Ray Andrews
Ray Andrews
1 year ago

Re-watch “Metropolis”.

David Kingsworthy
David Kingsworthy
1 year ago

This is a very good piece with cogent points, I offer just one haggle…
“Their disconnect from material reality — from the farmers working hard to grow their crops”
The hard-working small farmers are all but gone in many places thanks to corporate farming, to which most protesters are actually objecting, due primarily to the environmental damages perpetrated by such operations.

mike otter
mike otter
1 year ago

Remember it was the unions who brought down the Polish soviet socialist dictatorship – with some help from Pope John Paul 2, Reagan & Thatcher. This was the first serious economic domino in the collapse of the USSR. The proxy wars in Central America, Southern Africa and SEAsia were fought in econmic wastelands, not the case there nowadays. Schwab, Gates and the other neo-feudalists need lackeys like Trudeau or Biden to keep them and their money safe. No tyrant lasts forever and though whoever vanquishes them may well drift into tyranny they too are only feudal lord for lilfe.

Last edited 1 year ago by mike otter
CHARLES STANHOPE
CHARLES STANHOPE
1 year ago
Reply to  mike otter

“You can kill everyone BUT your successor”.

(Seneca the Younger, 4BC-65 AD, ‘Advisor’ to Nero.)

Deb Grant
Deb Grant
1 year ago

Let the managers and innovators who are always on call and don’t get paid overtime go on strike and then see how quickly everything grinds to a halt.

Merfy Mac
Merfy Mac
1 year ago

Tech is enabling neo-feudal oligopoly, but tech billionaires are at best co-stars in the neoliberal ruling class, no different to plutocrats at the commanding heights of any core industry.
Atop the ‘Western’ power pyramid – surprise surprise – is the banking elite, the financier fund trillionaires, the lineages of sovereign land, etc.
In other words, the RENTIERS.
The “professional managerial class” are rentier flunkeys, so spineless or brainless or ambitious of moving up the class ladder they’re happy to be well-paid bureaucrats for the imposition of predatory debt peonage. They follow the same supine short-term self interest whatever the job – because it’s always fundamentally the same role: HR professionals, gatekeepers for UHNW institutions, house trained academics, media manufacturers of consent, think tank and NGO money launderers, bullshit spigot virtue horders, yadda yadda yadda.
Will the professional managerial class ever rebel? Will they wake up before the rentier oligarchy – ever more brazenly – funds construction of a permanent carceral state around not only the precariat and the untermensch but themselves in the middle class too.
Don’t hold your breath.

Merfy Mac
Merfy Mac
1 year ago

Tech is enabling neo-feudal oligopoly, but tech billionaires are at best co-stars in the neoliberal ruling class, no different to plutocrats at the commanding heights of any core industry.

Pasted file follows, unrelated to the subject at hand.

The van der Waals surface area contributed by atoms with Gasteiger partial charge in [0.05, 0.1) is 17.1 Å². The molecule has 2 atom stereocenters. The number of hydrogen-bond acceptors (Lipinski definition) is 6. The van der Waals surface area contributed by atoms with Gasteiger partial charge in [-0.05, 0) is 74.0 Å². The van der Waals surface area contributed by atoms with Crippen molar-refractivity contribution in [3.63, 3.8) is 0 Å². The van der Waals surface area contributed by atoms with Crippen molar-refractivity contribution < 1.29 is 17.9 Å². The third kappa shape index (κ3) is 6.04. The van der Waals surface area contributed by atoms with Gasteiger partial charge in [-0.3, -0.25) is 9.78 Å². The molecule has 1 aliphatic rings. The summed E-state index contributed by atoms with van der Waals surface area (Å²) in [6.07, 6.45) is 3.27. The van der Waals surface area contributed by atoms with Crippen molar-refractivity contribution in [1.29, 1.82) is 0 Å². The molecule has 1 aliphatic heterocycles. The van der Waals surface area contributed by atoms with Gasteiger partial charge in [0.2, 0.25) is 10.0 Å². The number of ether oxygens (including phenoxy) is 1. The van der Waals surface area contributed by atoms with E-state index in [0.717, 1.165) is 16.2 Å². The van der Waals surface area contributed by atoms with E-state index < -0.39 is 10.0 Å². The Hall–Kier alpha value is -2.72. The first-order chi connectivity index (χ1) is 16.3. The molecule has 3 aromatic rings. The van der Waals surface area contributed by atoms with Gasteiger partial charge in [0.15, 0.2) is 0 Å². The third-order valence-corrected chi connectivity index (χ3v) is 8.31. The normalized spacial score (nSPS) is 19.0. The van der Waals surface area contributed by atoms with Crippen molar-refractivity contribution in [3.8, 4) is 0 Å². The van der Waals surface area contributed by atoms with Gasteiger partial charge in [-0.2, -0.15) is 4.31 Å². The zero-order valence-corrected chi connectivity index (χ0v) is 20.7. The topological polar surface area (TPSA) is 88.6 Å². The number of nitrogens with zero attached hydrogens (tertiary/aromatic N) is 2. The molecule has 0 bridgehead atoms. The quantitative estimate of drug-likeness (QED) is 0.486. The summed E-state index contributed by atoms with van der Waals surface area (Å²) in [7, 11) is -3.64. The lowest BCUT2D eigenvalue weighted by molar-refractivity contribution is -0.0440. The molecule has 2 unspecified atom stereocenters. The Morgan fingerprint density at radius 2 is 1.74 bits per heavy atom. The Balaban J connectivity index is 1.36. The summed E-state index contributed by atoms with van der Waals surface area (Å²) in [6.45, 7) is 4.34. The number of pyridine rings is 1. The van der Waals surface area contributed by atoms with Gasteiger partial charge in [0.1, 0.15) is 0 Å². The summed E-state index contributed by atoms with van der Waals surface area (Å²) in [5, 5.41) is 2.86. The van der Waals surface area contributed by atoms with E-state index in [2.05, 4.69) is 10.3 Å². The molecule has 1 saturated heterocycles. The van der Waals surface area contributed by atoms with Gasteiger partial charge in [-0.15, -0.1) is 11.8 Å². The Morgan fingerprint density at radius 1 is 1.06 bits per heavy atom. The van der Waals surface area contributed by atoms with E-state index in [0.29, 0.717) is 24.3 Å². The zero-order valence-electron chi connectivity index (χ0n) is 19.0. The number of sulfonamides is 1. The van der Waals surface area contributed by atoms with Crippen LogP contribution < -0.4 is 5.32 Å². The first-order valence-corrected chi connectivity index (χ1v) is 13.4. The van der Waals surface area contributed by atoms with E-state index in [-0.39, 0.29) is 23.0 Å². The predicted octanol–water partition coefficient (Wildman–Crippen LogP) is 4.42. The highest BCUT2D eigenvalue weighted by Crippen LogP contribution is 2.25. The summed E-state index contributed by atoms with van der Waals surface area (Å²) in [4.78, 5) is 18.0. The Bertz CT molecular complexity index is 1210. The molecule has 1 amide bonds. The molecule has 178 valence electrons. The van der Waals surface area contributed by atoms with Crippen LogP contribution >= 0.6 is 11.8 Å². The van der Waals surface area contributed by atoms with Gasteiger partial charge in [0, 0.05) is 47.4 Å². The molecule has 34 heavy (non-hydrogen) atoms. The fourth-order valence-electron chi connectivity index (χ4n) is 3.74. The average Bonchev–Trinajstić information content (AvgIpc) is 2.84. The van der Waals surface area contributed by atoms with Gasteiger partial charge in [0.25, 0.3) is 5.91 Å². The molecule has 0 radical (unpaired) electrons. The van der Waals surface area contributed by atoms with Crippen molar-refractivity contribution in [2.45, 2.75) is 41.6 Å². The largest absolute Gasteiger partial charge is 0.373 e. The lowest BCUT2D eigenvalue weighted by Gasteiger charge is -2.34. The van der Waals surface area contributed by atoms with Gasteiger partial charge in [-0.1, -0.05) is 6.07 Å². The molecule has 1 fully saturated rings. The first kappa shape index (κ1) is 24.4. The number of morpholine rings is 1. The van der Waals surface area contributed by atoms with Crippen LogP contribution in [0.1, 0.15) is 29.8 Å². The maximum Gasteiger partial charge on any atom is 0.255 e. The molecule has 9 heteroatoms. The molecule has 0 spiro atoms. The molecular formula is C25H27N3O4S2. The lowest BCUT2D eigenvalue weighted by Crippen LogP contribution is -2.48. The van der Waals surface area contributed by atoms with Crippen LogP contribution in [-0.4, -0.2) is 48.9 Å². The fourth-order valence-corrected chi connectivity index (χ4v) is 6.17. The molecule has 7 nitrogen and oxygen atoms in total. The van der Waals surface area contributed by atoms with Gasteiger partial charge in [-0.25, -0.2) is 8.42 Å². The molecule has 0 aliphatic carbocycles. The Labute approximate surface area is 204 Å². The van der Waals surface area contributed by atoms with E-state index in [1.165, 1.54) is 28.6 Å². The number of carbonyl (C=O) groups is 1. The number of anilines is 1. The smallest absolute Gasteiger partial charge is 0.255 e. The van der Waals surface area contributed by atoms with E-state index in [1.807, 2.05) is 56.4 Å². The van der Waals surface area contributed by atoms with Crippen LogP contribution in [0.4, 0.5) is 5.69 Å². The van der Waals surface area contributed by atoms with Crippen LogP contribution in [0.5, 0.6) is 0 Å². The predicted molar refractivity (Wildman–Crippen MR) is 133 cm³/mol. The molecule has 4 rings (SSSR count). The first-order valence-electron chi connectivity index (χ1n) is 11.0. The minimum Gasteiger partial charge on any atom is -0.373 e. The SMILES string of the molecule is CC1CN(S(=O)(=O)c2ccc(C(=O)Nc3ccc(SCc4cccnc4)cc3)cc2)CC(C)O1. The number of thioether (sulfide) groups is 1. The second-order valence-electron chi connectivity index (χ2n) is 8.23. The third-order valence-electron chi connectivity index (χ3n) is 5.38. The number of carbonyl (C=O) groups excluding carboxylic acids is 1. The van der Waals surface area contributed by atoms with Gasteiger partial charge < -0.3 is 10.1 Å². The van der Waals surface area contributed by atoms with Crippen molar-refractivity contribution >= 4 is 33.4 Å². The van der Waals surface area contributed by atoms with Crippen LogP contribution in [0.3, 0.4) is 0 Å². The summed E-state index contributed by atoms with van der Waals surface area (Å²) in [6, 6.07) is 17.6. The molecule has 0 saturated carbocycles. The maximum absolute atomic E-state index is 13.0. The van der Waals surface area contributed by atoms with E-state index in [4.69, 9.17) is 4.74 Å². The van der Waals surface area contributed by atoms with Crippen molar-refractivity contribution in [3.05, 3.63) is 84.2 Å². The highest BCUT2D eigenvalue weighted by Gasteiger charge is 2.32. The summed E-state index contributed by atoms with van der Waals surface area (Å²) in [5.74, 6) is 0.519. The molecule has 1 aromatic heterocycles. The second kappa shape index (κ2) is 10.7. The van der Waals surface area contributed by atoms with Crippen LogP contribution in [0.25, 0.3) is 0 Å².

Atop the ‘Western’ power pyramid – surprise surprise – is the banking elite, the financier fund trillionaires, the lineages of sovereign land, etc.
In other words, the RENTIERS.
The “professional managerial class” are rentier flunkeys, so spineless or brainless or ambitious of moving up the class ladder they’re happy to be well-paid bureaucrats for the imposition of predatory debt peonage. They follow the same supine short-term self interest whatever the job – because it’s always fundamentally the same role: HR professionals, gatekeepers for UHNW institutions, house trained academics, media manufacturers of consent, think tank and NGO money launderers, bullshit spigot virtue horders, yadda yadda yadda.
Will the professional managerial class ever rebel? Will they wake up before the rentier oligarchy – ever more brazenly – funds construction of a permanent carceral state around not only the precariat and the untermensch but themselves in the middle class too.
Don’t hold your breath.

Dominic Murray
Dominic Murray
1 year ago

What Elon Musk is building is not a Starship for Mars, but actually a ‘B Ark’ – think Golgafrinchans.

andy young
andy young
1 year ago

Time to launch the ‘B’ ark I think.
Just be careful with those unsanitized telephones …

Last edited 1 year ago by andy young
David Yetter
David Yetter
1 year ago

How about “the New Class” as a name? They are essentially the same class as the commissars in the old Soviet bloc, whom Djilas named “the New Class”.

Alan Hawkes
Alan Hawkes
1 year ago

The email class being the successors to the Circumlocution Office.

glyn harries
glyn harries
1 year ago

Utterly delusional. Weeks of train strikes were led by a union that is pretty Far Left, and attempts to smear the workers by the elite failed as they had support from a public tried of Right Wing media bullshit. All the other strikes in the UK are also from unions on the centre-Left to Left and have covered truckers ( we call them lorry drivers ), dock workers, nurses transports workers, etc etc etc.
You attempt to somehow force this mass movement of workers into some Right Wing fantasy is hilarious! 😀

Michael Saxon
Michael Saxon
1 year ago

The writer has nailed the issues from the every-person perspective. It’s a race between the ordinary citizens and the elites. If the latter wins we will find ourselves embedded in a new fascist feudalism that will be all but impossible in our digital age to escape.

Michael Saxon
Michael Saxon
1 year ago